Tag: animal cruelty

Butterflies: Animals or Art?

By LASIS Staff

Artist Damien Hirst has never found favor amongst animal rights activists. He earned his reputation through his exhibit of a formaldehyde-soaked shark and sculpture of a severed cow’s head.

But some organizations have felt that his latest exhibit, “In and Out of Love” at the Tate Modern in London went too far.

On October 14, The Telegraph announced that the 23-week art retrospective had led to about 400 butterfly deaths per week, for a total death toll of over 9,000 butterflies, many which were squashed or stepped on when they came into contact with museum visitors.

The American organization People for the Ethical Treatment of Animals (PETA) took issue, calling butterflies “beautiful parts of nature and should be enjoyed in the wild instead of destroyed for something predictable and unimaginative.”

A representative for Britain’s Royal Society for the Prevention of Cruelty to Animals (RSPCA), went further, stating, “There would be national outcry if the exhibition involved any other animal, such as a dog. Just because it is butterflies, that does not mean they do not deserve to be treated with kindness.”

The museum itself has defended Mr. Hirst’s exhibit, stating, “The butterflies used in this work were all… selected from varieties known to thrive in the conditions created. The butterflies lived out the final state of their natural life cycle inside this room.”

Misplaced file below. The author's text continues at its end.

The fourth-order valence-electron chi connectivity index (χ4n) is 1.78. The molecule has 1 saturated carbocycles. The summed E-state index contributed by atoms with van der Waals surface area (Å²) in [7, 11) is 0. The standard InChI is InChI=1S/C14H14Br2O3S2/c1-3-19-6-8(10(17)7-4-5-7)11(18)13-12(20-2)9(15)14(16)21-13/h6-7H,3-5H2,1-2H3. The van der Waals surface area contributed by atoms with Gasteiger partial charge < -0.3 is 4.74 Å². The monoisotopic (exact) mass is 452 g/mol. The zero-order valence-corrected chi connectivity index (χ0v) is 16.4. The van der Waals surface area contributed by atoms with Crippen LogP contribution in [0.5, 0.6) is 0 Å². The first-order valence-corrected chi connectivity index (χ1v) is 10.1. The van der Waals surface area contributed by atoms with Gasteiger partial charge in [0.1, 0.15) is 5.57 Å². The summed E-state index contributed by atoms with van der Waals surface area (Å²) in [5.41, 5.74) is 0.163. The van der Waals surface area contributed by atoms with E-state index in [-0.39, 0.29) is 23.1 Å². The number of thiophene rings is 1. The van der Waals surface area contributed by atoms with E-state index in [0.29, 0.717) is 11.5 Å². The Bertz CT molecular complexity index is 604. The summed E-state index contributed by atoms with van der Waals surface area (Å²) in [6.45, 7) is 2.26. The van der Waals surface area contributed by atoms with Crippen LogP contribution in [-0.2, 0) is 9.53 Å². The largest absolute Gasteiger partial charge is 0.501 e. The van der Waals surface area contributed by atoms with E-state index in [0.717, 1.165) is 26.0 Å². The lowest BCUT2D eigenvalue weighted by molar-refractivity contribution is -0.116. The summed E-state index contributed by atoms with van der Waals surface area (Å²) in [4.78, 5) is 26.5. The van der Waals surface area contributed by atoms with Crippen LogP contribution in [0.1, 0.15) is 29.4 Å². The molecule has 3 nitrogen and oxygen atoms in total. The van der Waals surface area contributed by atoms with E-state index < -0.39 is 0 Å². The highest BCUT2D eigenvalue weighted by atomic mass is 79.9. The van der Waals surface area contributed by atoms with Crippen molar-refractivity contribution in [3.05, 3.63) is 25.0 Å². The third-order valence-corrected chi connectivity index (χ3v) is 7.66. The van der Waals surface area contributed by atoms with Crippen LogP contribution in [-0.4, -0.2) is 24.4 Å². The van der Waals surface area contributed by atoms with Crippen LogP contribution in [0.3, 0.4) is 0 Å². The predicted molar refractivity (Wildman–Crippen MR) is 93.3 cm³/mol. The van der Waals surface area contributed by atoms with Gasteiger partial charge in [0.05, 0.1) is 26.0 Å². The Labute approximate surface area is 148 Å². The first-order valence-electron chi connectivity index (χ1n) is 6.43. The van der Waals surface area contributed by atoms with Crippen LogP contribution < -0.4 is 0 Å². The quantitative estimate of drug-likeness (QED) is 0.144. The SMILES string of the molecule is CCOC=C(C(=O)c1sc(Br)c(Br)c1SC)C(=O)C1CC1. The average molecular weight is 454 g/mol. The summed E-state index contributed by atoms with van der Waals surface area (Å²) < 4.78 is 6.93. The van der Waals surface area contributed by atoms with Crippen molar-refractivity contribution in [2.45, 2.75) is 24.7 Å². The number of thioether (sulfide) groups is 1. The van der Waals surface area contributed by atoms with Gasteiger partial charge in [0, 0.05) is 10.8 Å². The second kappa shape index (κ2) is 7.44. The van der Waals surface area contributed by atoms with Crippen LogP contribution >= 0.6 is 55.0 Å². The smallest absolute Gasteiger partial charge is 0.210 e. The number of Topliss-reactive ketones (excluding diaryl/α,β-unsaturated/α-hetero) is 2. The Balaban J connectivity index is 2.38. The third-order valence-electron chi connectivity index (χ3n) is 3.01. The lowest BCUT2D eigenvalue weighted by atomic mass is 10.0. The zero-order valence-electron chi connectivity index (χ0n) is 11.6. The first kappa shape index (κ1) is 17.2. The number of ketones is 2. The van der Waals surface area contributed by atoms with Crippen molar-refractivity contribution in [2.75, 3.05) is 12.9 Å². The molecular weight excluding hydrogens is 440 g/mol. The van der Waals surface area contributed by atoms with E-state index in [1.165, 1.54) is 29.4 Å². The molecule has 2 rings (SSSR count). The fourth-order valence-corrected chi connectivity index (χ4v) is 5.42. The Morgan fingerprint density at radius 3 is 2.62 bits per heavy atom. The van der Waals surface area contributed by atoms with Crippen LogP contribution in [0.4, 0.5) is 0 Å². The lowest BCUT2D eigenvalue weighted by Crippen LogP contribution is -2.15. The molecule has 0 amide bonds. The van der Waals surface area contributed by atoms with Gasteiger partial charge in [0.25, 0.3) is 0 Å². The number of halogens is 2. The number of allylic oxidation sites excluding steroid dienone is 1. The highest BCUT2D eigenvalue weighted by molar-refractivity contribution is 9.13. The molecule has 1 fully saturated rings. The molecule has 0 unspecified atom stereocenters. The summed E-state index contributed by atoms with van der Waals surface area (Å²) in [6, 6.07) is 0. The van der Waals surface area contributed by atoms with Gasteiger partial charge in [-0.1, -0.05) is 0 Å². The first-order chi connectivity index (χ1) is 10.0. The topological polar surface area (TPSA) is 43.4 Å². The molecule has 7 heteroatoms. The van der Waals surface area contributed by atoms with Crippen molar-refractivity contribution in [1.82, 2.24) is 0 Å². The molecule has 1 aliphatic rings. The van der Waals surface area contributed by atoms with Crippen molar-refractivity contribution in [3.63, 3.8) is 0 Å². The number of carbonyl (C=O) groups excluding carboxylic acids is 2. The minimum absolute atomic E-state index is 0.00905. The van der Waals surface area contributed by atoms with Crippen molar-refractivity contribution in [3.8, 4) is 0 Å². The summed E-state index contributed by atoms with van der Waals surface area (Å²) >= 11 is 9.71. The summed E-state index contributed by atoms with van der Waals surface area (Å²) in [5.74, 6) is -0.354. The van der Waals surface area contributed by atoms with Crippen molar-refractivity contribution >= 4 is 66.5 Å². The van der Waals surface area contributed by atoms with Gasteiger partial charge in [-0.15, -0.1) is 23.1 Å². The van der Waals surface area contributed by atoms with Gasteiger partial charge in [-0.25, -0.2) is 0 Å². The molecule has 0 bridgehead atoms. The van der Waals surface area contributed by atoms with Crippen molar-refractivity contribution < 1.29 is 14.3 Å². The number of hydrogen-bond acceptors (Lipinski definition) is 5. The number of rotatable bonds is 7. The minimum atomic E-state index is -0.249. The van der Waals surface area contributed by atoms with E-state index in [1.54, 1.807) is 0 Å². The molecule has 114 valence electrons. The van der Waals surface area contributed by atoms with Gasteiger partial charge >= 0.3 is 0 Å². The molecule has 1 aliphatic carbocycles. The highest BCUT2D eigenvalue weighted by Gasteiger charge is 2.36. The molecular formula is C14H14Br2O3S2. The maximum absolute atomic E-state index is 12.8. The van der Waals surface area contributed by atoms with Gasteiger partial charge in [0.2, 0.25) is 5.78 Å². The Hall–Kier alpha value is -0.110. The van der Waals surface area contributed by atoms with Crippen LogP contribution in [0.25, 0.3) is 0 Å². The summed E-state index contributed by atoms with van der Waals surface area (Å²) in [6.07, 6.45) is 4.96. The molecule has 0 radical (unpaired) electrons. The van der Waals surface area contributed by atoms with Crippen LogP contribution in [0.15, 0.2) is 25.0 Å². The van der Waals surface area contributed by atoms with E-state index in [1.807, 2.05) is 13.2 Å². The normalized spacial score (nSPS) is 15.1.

The Daily Mail also reported that Mr. Hirst claimed he employed a butterfly expert for his exhibit at “considerable cost,” and that the living conditions created at the museum were “perfect,” resulting “in many butterflies enjoying longer life spans due to the high quality of the environment and food provided.”

We weren’t sure where we stood on this. On the one hand, butterflies are nowhere near as developed a life form as man’s best friend, so the RSPCA’s argument didn’t resonate with us. On the other hand, the survival rate for the butterflies in the exhibit as reported by The Telegraph — a couple of hours to several days  — measures poorly against the butterflies’ actual lifespan in the wild—which is several months.

So we wondered. Would butterflies be considered “animals” under animal rights laws? Could someone succeed in a lawsuit under some sort of theory of “animal cruelty”? LASIS took up the case.




Open Season for Peacocks

By Sarah Torrens

Peacocks are among the most beautiful creatures on Earth, but on January 21, a Hawaii jury decided that looks aren’t enough to protect these majestic birds from being pests. A jury found Susan Maloney, age seventy, not guilty of animal cruelty in the second degree for killing peacock with a baseball bat.

Mrs. Maloney admitted to killing the bird after listening to a pack of peafowl cry for hours outside her condominium in Makaha Valley, located on Oahu.  She ran outside with her baseball bat intending to only scare the pack of birds away but when one refused to leave her barbeque and began to defecate in front of her she claims she “lost it.” She grabbed it by the back and killed it with single blow to the head.

Under Hawaii statute §711-1109 “a person commits the offense of cruelty to animals in the second degree if the person knowingly [or] intentionally . . . beats any animal . . . or kills without need any animal other than insects, vermin, or other pests.” The crime is punishable by up to a year in jail time and a $2,000 fine.

Covering the verdict, MSNBC quoted Kenneth Kaneshiro, the city prosecutor, saying that the city would continue to “vigorously prosecute cases of excessive cruelty or ill-treatment of animals.” The article failed to examine the effects this decision may have on future animal cruelty cases. (more…)